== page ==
This is definetly my tribe.
I do post in this huge Waldorf forum, because I feel like the people here are the ones that will most likely understand how we live, how we do things. But we are certainly not purists.
I am a mom of 2: a 2yo girl, and a 4yo boy. Before having even heard the name Waldorf, I, as a person, was already on my way to having a Waldorf inspired way of doing.
My job is nature oriented. So it has been a while since I have changed my philosophy about consumerism, and protecting nature. This was already in place before my kiddos were born.
Then, the birth of my children made me want to stop and smell the roses, wanting to have a family life more then a career. Si I stopped working full time, to take time to "have a family" as I always said.
When I was a kid myself, my grandmom and my mom taught me, to knit, sew, cook, make new with old, and do all sorts of crafts, and I learned, not because they were teaching me actively, but because it was done, and I was part of it: there was always some kind of a creating project that was on the way: fixing a special meal, preparing festivals, making clothes for special event, or even just for random days, making quilts decorations... basically, many things that are encouraged in the Waldorf philosphy (even tough my mom and grand mom were nothing of waldorf) All of those things, I started to want to do them again once DS was born. For some reason, I felt like this was the right thing to do. We started celebrating festivals that we had put aside for a couple of years, since the magic wasn't there any longer at that point. But now, wth a family, we felt like traditions needed to be transfered.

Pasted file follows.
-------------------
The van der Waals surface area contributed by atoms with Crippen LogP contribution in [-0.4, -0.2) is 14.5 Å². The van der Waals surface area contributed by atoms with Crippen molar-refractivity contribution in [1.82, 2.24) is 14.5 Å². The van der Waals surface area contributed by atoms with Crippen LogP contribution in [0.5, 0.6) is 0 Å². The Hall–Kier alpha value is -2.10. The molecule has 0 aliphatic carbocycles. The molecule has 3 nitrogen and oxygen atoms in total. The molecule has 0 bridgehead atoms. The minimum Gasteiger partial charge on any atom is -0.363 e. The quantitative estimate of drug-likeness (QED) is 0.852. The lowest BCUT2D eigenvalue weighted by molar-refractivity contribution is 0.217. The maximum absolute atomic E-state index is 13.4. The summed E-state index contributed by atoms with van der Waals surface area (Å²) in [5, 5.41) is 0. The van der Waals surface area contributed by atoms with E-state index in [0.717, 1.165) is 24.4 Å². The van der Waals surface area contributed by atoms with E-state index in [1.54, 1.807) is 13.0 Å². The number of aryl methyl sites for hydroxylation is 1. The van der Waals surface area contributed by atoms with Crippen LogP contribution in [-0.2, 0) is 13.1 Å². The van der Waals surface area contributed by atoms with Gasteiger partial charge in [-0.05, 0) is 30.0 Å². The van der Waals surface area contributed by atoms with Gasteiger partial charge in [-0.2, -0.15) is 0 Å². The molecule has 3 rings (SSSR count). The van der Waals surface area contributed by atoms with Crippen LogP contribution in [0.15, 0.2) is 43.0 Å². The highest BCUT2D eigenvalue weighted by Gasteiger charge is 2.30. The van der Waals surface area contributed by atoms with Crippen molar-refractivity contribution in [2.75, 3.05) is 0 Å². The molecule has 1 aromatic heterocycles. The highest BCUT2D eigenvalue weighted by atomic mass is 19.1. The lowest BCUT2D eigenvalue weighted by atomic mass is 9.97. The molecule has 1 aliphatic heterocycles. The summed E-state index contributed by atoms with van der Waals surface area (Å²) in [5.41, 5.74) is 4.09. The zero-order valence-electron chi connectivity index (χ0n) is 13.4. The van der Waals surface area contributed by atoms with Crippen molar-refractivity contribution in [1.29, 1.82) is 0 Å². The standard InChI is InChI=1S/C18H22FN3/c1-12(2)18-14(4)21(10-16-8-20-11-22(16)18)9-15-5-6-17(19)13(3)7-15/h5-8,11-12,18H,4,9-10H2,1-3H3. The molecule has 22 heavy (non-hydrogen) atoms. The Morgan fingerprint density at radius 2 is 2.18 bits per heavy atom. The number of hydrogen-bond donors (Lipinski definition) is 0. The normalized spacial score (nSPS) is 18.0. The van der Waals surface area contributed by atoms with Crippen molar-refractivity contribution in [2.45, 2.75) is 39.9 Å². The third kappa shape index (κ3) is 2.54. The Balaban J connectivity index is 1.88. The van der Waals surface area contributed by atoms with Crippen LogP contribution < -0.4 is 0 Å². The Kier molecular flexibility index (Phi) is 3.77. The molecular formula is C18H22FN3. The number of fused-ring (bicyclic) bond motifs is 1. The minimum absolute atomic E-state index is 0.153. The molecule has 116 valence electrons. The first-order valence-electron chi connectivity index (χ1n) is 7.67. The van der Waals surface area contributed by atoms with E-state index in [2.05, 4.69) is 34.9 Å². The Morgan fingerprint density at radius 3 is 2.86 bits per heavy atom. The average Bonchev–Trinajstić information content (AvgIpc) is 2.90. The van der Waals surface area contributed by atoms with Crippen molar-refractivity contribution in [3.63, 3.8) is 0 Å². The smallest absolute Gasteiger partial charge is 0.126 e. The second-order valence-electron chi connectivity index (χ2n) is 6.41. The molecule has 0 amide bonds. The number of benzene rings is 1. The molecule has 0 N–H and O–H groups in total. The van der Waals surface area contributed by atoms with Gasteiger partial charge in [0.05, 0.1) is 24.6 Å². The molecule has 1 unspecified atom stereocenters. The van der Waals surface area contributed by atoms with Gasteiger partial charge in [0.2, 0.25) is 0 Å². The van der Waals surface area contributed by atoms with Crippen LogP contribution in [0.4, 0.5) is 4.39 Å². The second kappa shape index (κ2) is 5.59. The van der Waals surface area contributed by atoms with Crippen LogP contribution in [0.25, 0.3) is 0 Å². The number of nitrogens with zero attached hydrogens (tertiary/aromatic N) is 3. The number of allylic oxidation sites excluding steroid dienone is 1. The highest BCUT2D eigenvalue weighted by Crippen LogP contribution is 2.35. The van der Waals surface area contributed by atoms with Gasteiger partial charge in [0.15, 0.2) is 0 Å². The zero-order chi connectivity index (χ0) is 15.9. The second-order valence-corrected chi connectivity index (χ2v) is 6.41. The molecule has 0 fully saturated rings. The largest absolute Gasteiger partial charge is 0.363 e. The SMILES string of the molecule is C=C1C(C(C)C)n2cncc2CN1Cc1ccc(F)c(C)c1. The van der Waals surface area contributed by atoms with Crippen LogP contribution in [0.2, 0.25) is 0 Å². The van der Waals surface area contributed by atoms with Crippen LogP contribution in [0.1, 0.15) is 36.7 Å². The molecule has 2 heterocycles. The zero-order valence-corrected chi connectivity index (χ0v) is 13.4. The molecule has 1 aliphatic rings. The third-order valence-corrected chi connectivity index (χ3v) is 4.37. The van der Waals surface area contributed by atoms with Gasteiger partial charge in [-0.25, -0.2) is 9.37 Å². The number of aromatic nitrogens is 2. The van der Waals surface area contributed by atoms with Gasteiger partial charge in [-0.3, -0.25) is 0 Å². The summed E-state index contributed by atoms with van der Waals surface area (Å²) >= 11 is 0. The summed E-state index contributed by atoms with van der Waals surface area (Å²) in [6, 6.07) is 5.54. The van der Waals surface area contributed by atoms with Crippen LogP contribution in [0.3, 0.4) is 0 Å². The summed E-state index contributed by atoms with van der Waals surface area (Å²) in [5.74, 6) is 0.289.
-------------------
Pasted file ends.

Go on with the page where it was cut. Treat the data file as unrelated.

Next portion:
When my DD was born, I was scared having a girl, for the most ridiculous reason on earth. I didn't want to deal with the crappy girl stuff, Barbies for instance. I absolutely refused to consider to have Barbies in my home, or even accessories that goes with it. As a kid, I hated them, so just to think that I could be stuck with those being a parent was a terrifying idea to me. But then, we had decided that plastic was not allowed anymore on our house for safety reason and also from an ecological point of view, and that included toys. We started always finding better alternative, and started being really happy with this new choice. And from there, it all quickly escalated to the point we are right now. After purging the plastics, we purged everything else, and started to simplify everything. And that is when I stumbled upon Waldorf. it felt like home for so many things, andvery different for other.
What we did take out of Waldorf:
-The nature oriented minding. Being a scientist that works in nature to protect it, this is VErY important to me. DH is from a rural area, and nature means also a lot to him. Our kids go outside a lot, and we try to really make them conscious of the importance and the beauty of nature. We go hiking regularly, we gather things from outside, we watch the seasons, and the changed that comes along with them. We study animals, plants and all of those things. What I want to incorporate more is gardening.
- The rhythms: That is something that has always been a part of me. When my rhythm is thrown off, it bothers me still, and so since we had kids, I always automatically had some kind of a rhythm. I am working right now at implicating the kids more into it though.